Which vampire or vampire story is your favourite? What was it that attracted you to it? Share your thoughts in the comments below.

Dracula is a page turner

Bram Stoker’s Dracula is the gothic horror story that put down roots for modern day vampire lore.

In Dracula, lawyer Jonathan Harker is sent to Transylvania to close a deal on the sale of a house for Count Dracula in England. Confined to a limited number of rooms in Dracula’s castle, Harker goes  exploring where he discovers siren-like creatures and Dracula’s dark nature. Harker eventually escapes, goes nearly mad, and convalesces in a hospital where fiance Mina Murray retrieves him and marries him. They return to England to find Mina’s friend, Lucy, mysteriously ill from blood loss. Harker and Dr. Seward enlist a retired Van Helsing for help. They replenish Lucy’s blood nightly to no avail. Eventually Lucy dies, her body claimed by Dracula. It’s not long before Mina falls prey to the same “illness,” with one strange symptom–she has a connection with Count Dracula. Harker, Seward and Van Helsing use this connection to ambush Dracula and kill him for good at last.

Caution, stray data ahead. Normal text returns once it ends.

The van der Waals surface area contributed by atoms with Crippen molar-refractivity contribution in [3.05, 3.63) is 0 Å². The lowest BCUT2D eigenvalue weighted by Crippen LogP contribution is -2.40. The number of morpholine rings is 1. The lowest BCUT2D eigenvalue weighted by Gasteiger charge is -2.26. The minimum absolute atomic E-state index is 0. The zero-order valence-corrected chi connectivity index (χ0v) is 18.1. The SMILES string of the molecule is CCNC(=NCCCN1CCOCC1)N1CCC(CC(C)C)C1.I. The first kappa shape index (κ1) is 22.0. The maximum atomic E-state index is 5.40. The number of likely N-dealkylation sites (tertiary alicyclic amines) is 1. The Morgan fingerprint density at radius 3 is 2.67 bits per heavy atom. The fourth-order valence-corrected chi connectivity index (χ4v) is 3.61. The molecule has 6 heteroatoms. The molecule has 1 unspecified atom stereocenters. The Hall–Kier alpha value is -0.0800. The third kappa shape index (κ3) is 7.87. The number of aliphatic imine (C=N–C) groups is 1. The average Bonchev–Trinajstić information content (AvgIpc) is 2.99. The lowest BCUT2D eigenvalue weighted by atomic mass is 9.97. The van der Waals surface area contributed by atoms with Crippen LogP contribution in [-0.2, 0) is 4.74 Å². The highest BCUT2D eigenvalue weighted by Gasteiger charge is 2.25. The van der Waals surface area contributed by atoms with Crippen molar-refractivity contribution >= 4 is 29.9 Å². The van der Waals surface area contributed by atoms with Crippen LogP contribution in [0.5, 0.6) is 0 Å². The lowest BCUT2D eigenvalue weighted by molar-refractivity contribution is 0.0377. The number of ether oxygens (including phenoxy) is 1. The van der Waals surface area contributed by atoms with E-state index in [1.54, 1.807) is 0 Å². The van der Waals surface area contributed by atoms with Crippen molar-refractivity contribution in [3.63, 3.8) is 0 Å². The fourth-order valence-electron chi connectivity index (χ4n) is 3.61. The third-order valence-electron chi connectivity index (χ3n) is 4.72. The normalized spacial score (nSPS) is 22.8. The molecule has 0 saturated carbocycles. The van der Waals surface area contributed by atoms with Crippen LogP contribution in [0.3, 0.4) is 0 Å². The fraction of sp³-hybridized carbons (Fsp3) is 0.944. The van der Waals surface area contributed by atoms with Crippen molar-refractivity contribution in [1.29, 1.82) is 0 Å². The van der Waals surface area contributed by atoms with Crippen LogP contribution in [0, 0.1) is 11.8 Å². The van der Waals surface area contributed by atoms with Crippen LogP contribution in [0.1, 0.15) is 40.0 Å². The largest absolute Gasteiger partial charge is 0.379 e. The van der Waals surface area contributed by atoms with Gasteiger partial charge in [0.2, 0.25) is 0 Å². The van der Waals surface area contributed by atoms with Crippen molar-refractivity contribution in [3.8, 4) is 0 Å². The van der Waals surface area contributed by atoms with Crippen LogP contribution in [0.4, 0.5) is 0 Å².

Fan of vampire stories that I am, I had always meant to read the original Dracula, but never got around to it. But after watching NBC’s Dracula, I needed to go back to the archetype to see which characters and events were borrowed from the original and which were new.

In NBC’s Dracula, the count assumes the name Alexander Greyson and pretends to be an American newly arrived in England on business. In a grand spectacle opening, Greyson holds a party at his mansion where he introduces his guests to free, wireless power which sends the oil magnates into a tizzy. At this gala is socialite Lucy Westenra who has invited her friend and medical student Mina Murray and Mina’s boyfriend, reporter Jonathan Harker. When Dracula sees Mina he sees his wife’s doppelganger and is determined to have her, but not by force. To that end, he hires Harker as his assistant, puts him up in a mansion and pays him enough to marry Mina and live happily ever after. The idea is to keep Mina close and gradually insinuate himself into her life. Pursued by the Order of the Dragon, an ancient organization whose members are involved in (among other things I can’t figure out) maintaining a power monopoly and killing vampires, Greyson’s goal is to punish members of the Order for their role in making him what he is today.